“You’d better have pictures,” Manny continued. “And don’t you dare scare that thing off. If you are lying to me, I’m going to hang you by your binoculars from the nearest tree. Wait for me.” With that he snapped his clamshell phone closed. There was no prying that thing away from him no matter how old it was. He didn’t like new technology.
“Gotta go,” he said, turning back to us. “Aaron, the rascal, says he saw a bird I’ve wanted in my book for ages, and he’d better be able to prove it before he puts it in that darn book of his.”
“Aaron who you were just complaining about? The one who called you a twit? Why would he even call you?”
“That one exactly. That whole family is a little squirrelly, if you don’t mind me saying so. But that’s not going to stop me from seeing what he’s got out there at the golf course.”
“But if you don’t like him, why do you do that?” I asked. “Can’t you go catch the view of the bird without interacting with him?”
“Girl, I said I didn’t trust him and he was squirrelly, not that I didn’t like him. Yeesh, us birders have to stay together. No one understands us like we do. We might not always see things the same way, but that doesn’t mean I walk away from my brothers. Unlike those Aherns, our mayor being the worst of the lot.”
Okay then, I thought as he took off out of my store, slamming the door closed behind him.
Maribel raised one dark eyebrow. “What on earth was that?”
“Your guess is as good as mine, but hopefully Aaron really saw whatever bird he was taunting Manny with, or there’s going to be a very steep price to pay. Death by binoculars. I don’t think that would be a peaceful way to go.”
Maribel snorted. “Yeah, I’d rather go quietly in my sleep. Just not anytime soon. And if you don’t get involved in anything else that’s none of your business then we should be fine.”
“That was not my fault, and it’s been weeks since I fell down that ravine as I raced to find a killer.” Actually, I’d been pushed, but we didn’t talk about that. I closed the receipts on the computer and then gave her my full attention. “So why did you come by? I thought you had things to do this afternoon.”
“What about dinner? Did I really miss that or were you just trying to get rid of Manny?”
She knew me too well. I shrugged while flashing my teeth in my best smile, and she laughed at me.
“You had me there for a minute. I really thought I had forgotten. With going to school and trying to keep up with my work schedule, I’m forgetting all kinds of things, so it wouldn’t have surprised me if I’d forgotten a dinner.”
“Nah, it was just to get him to move along.” I looked at the clock on the wall, decorated with the mountains on the island and the ocean spread out along the bottom like a carpet. “But I do have to get going. I have a chest to deliver, and I want to get it out of the way so I can go rest. It’s been a long day, even though I don’t feel like I did much of anything.”
My receipts said as much. I was going to have to give some serious thought to upping my game. My grandmother, Goldy Dagner—whose real name was Georgiana, but nobody called her that for fear of annoying her—kept trying to get me to sell different things, but I had had a specific dream when I’d opened this place and it didn’t involve carrying a menagerie of scents and soaps. I wanted to keep most of my stock handcrafted items from the locals, but I wasn’t selling as well as I’d like.
“Enough about me,” I said, not wanting to think about selling and money right now or I’d go into my own spiral. “What did you need from me that had you bustling in here all smiles before I attempted to ruin it with my inept lies?”
“Oh!” She gripped her hands together in front of her chest and rocked back and forth. “I have a date.”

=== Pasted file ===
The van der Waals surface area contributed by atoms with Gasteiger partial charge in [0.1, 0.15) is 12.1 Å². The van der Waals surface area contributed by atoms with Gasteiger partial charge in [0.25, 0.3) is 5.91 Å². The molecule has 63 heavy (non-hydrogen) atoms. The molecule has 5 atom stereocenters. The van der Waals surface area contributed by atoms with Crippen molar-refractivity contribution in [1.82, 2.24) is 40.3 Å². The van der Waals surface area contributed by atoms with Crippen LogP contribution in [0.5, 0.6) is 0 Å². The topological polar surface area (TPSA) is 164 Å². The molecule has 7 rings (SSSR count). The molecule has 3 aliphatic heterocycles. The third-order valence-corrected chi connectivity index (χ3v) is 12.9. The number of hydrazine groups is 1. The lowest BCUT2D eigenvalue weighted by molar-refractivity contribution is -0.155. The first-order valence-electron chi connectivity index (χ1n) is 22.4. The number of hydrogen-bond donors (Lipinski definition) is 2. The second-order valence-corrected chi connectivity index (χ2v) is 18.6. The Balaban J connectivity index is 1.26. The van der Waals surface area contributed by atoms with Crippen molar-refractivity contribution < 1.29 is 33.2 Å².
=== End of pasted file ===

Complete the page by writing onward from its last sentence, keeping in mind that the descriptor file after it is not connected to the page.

“Yep, you mentioned that.”
She snorted in laughter. “Fine, then, I’m sure I didn’t tell you who it was.”
“Fabian Halston.” She squealed and I barely held in a groan.
Ugh. I glanced at the clock again and realized I should have closed the store two minutes ago. I did not have the time to drag her through the hours of reasons he was not a candidate for actual dating and hadn’t been since we’d both been teenagers. And as far as I knew, he hadn’t changed. Regardless of the fact that he was hotter than an August afternoon, he was also as dangerous as not taking your trash with you after you visited with the buffalo on the other side of the island. Since that was a protected area, you had to take it back out if you brought it in unless you wanted to pay dearly.
But this was my best friend. I couldn’t let her walk into this one blind.
I was wondering how she’d never heard the gossip about him—or if she had and just didn’t care—and was in the process of coming up with the best way to tell her to stay the hell away from the guy when Goldy walked in.
“Fabian Halston—” I began.
Goldy, in her usual way, cut me off with a flourish of her knee-length, see-through swimsuit cover-up. Always dressed for the beach, that was my grandmother. This one was royal purple and left little to the imagination. “Oh girl, you need to stay away from that one. He’s trouble and never hesitates to let you know it with that cheeky smile and those reaching hands. Takes after his uncle Milo as far as I’m concerned. He’s an Ahern through and through, even if his mother tried to pass him off as a Halston.”
“Manny was just in here complaining about Mayor Milo. He’s related to Fabian?” How did I not know that? You’d think on an island with a little over three thousand permanent residents, I’d know who was who and who was related to whom.
“I don’t know what Manny was complaining about, and I really don’t care. I just stopped in to let you know we have a delivery coming in tomorrow. And before you fight me, let me say that I paid for it with my own funds and am willing to let you take it on consignment. So be nice to the deliveryman, and I’ll be in to unpack the shipment. Don’t open it without me.” Then with a flip of her purple cover-up, she was back out the door again, just like the small tornado I thought of her as.
“Now what was that all about?” Maribel asked.
“To be honest, I have no earthly idea. But I’ve been trying to hold in my groan about the guy you want to date, and I just can’t do that, not if I really want to call myself your friend. He’s not really a good guy.”